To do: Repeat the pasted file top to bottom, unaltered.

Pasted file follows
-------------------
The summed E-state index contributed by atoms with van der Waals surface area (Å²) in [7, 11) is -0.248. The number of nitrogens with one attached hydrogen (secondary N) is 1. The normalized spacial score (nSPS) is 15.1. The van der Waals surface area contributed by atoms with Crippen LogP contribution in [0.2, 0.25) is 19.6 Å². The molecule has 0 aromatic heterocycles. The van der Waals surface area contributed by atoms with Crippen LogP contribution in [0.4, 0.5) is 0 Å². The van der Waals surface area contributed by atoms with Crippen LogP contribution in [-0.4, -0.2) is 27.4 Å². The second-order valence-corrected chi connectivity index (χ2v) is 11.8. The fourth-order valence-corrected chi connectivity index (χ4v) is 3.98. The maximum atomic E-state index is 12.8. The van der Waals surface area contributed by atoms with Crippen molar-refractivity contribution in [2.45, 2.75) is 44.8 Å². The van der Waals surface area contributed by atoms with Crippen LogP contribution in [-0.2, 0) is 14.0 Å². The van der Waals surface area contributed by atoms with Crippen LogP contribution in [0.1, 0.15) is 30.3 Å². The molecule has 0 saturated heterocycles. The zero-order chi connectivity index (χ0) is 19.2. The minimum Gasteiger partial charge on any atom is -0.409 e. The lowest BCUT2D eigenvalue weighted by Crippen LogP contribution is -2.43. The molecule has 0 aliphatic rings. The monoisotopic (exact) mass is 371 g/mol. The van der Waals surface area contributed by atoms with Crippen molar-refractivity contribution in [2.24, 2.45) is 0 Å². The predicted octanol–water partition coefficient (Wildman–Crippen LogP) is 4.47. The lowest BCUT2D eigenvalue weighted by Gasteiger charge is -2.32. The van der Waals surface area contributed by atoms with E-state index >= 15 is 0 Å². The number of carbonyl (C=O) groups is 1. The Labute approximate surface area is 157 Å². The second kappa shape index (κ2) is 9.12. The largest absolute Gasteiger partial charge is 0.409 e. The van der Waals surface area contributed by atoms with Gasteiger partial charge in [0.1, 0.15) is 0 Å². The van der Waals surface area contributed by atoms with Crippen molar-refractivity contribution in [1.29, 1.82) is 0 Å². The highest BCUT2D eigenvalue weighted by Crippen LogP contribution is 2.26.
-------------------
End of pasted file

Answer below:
The summed E-state index contributed by atoms with van der Waals surface area (Å²) in [7, 11) is -0.248. The number of nitrogens with one attached hydrogen (secondary N) is 1. The normalized spacial score (nSPS) is 15.1. The van der Waals surface area contributed by atoms with Crippen LogP contribution in [0.2, 0.25) is 19.6 Å². The molecule has 0 aromatic heterocycles. The van der Waals surface area contributed by atoms with Crippen LogP contribution in [0.4, 0.5) is 0 Å². The van der Waals surface area contributed by atoms with Crippen LogP contribution in [-0.4, -0.2) is 27.4 Å². The second-order valence-corrected chi connectivity index (χ2v) is 11.8. The fourth-order valence-corrected chi connectivity index (χ4v) is 3.98. The maximum atomic E-state index is 12.8. The van der Waals surface area contributed by atoms with Crippen molar-refractivity contribution in [2.45, 2.75) is 44.8 Å². The van der Waals surface area contributed by atoms with Crippen LogP contribution in [-0.2, 0) is 14.0 Å². The van der Waals surface area contributed by atoms with Crippen LogP contribution in [0.1, 0.15) is 30.3 Å². The molecule has 0 saturated heterocycles. The zero-order chi connectivity index (χ0) is 19.2. The minimum Gasteiger partial charge on any atom is -0.409 e. The lowest BCUT2D eigenvalue weighted by Crippen LogP contribution is -2.43. The molecule has 0 aliphatic rings. The monoisotopic (exact) mass is 371 g/mol. The van der Waals surface area contributed by atoms with Crippen molar-refractivity contribution in [2.24, 2.45) is 0 Å². The predicted octanol–water partition coefficient (Wildman–Crippen LogP) is 4.47. The lowest BCUT2D eigenvalue weighted by Gasteiger charge is -2.32. The van der Waals surface area contributed by atoms with E-state index >= 15 is 0 Å². The number of carbonyl (C=O) groups is 1. The Labute approximate surface area is 157 Å². The second kappa shape index (κ2) is 9.12. The largest absolute Gasteiger partial charge is 0.409 e. The van der Waals surface area contributed by atoms with Gasteiger partial charge in [0.1, 0.15) is 0 Å². The van der Waals surface area contributed by atoms with Crippen molar-refractivity contribution in [1.29, 1.82) is 0 Å². The highest BCUT2D eigenvalue weighted by Crippen LogP contribution is 2.26.